Page 1 of 1

Edge Rollers

PostPosted: Dec 5, 2012 4:23 pm
by Cheryl Jones
Anyone have any experience with edge rollers for the tops of drops (as compared to nice square roof edges)? Recommendations or warnings?
These are the versions I know about. All but the Conterra are heavy and expensive. :yikes:

RA/SMC Edge Roller ~$136 each unit. 3 lbs 2.0 oz (I guess 2 linked would be better than one.)

Conterra Edgebot terrain roller 13 oz. ~$66

And the ladder type:
PMI Edge Roller System 2 lbs 12 oz. ~$219

Petzl Set Caterpillar 2.23lbs. ~$135

Kong Edge Roller 2 lbs. ~$105


Re: Edge Rollers

PostPosted: Dec 5, 2012 5:02 pm
by NZcaver
I've used a few of these, and yes they tend to be heavy and expensive. Of course edge rollers are designed primarily for moving ropes such as those used in rescue raises and lowers. Not for fixed ropes, where a pad or wrap-around protection should suffice. (I know this is rather obvious, but it's surprising how many people don't understand that.)

Depending on your precise requirements and size/weight/budget constraints, you may also want to consider flexible plastic edge protection. These are a kind of hybrid between pads and rollers. They are lighter and cheaper than many traditional rollers and are usually well suited to natural curving edges. I own the 2-rope version of the CMC Ultra-Pro "ice cube tray" ($70 and weighs about 1 lb), and there is also the SMC Rope Tracker which is a similar price and weight and works even better in some applications. Hope this helps!

Re: Edge Rollers

PostPosted: Dec 5, 2012 6:11 pm
by wyandottecaver
edge rollers are also nice for easing the rope bend on roofs/windows, I-beams, well heads, and other right-angles...if you need that sort of thing. :big grin:

Re: Edge Rollers

PostPosted: Dec 5, 2012 7:42 pm
by snoboy
My experience with the Ultra Pro that NZ Caver mentions is that it is one of the best. The low profile keeps it stable, and the grooves work well for keeping the rope on track. For fixed lines, the wrap around pad style usually suffices.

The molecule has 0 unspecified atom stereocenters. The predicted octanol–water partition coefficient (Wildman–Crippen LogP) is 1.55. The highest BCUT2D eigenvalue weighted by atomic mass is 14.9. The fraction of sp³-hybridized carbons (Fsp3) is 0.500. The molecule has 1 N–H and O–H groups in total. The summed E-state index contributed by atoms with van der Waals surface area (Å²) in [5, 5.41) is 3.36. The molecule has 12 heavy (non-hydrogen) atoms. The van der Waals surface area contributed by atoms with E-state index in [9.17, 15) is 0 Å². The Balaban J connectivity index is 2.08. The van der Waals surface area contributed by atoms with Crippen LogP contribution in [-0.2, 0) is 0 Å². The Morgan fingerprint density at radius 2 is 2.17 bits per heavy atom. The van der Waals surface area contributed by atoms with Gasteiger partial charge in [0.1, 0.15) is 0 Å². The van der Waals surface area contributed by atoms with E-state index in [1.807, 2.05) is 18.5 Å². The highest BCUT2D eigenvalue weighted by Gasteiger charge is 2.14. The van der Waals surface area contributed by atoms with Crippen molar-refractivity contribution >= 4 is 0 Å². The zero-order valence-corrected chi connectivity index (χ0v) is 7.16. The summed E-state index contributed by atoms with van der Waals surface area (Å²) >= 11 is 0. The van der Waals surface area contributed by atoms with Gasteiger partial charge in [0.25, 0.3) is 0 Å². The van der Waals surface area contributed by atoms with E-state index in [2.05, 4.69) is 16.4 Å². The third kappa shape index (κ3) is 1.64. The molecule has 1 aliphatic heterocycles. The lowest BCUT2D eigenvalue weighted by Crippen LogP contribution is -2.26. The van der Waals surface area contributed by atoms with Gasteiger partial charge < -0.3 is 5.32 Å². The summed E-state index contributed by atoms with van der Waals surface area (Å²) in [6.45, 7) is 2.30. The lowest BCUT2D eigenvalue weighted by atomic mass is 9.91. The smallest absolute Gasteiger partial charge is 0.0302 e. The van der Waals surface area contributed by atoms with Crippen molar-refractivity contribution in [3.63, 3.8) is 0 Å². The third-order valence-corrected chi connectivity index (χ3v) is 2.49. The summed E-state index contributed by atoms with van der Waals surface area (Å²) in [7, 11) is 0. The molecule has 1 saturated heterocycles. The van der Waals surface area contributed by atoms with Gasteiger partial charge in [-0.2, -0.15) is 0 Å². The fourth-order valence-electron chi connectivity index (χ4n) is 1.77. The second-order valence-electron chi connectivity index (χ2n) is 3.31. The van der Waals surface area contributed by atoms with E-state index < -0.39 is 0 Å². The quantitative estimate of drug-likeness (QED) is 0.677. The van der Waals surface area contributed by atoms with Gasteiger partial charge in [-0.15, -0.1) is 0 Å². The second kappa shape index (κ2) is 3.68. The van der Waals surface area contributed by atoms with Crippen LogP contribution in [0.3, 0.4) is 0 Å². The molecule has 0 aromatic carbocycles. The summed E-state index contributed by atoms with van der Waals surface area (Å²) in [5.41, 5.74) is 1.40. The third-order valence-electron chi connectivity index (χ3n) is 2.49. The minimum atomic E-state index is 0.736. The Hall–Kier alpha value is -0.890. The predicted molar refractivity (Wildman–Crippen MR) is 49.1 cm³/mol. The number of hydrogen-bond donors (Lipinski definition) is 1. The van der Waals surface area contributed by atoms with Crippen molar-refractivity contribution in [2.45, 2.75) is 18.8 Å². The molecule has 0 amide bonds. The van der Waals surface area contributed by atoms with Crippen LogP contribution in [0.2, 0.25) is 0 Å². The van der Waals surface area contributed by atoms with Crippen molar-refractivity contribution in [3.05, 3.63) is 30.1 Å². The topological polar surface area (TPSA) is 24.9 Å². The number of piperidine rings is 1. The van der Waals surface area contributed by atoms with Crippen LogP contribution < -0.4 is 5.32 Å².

Re: Edge Rollers

PostPosted: Dec 6, 2012 7:13 am
by paul
The fexible plastic type seems to work best when hauling, in my experience anyway.

The more complicated sort with a linked series of rollers don't work as well on sharper edges. In my area of the UK we have a lot of old mine shafts with metal lids and concrete surround, so you don't get a gentle curve at the top of the shaft at ground level (think manhole cover on a road).

The edge of the shaft opening tends to stick out between the rollers and casues the rope to rub on the edge.

Re: Edge Rollers

PostPosted: Dec 6, 2012 8:47 am
by Scott McCrea
I think it depends on the situation. Which causes me to be very curious about your posts. What are you planning?

I depends on how many you need. Do you need to string them together? How many? Long, rounded lip or jagged, sharp lip? etc...

This is one style that I did not like. It's too narrow and rolled over if the rope didn't stay in the middle.

A buddy made one similar to this. Instead of having just round holes on the sides, it also had slots. So, it could be connected with screwlinks or webbing. When used with webbing, the sections could be spread out and arranged at the rub spots.

Re: Edge Rollers

PostPosted: Dec 6, 2012 4:34 pm
by Cheryl Jones
I'm mulling how to make it easier to pull a (heavy) rope out of a deep pit by reducing the friction of pulling it over the lip. Also since, due to geography, the rigging point is at lip level, I was thinking that a roller or something similar would hold the rope off the top of the surface that begins at the lip to make it easier to grab or attach an ascender. If you see what I mean.


Re: Edge Rollers

PostPosted: Dec 6, 2012 4:43 pm
by Amazingracer
I have used the Petzl Caterpillar before. We used it on our fixed line at the Black Canyon in CO. Wasn't about to trust a small wraparound pad for 1600 of bouncy climb on a 90 degree edge. It worked well for its task.

I have used the ice Cube trays Jansen referenced at NCRC and rescue training at work. Those are a great cheap lightweight option.

But as others have mentioned it really comes down to what your scenario involves.

Re: Edge Rollers

PostPosted: Dec 6, 2012 11:43 pm
by Cheryl Jones
Scott McCrea wrote:I think it depends on the situation. Which causes me to be very curious about your posts. What are you planning?

I know you Scott McCrea! You're thinkin' that it sounds like I'm planning something you just might want to be in on! :laughing: :wink: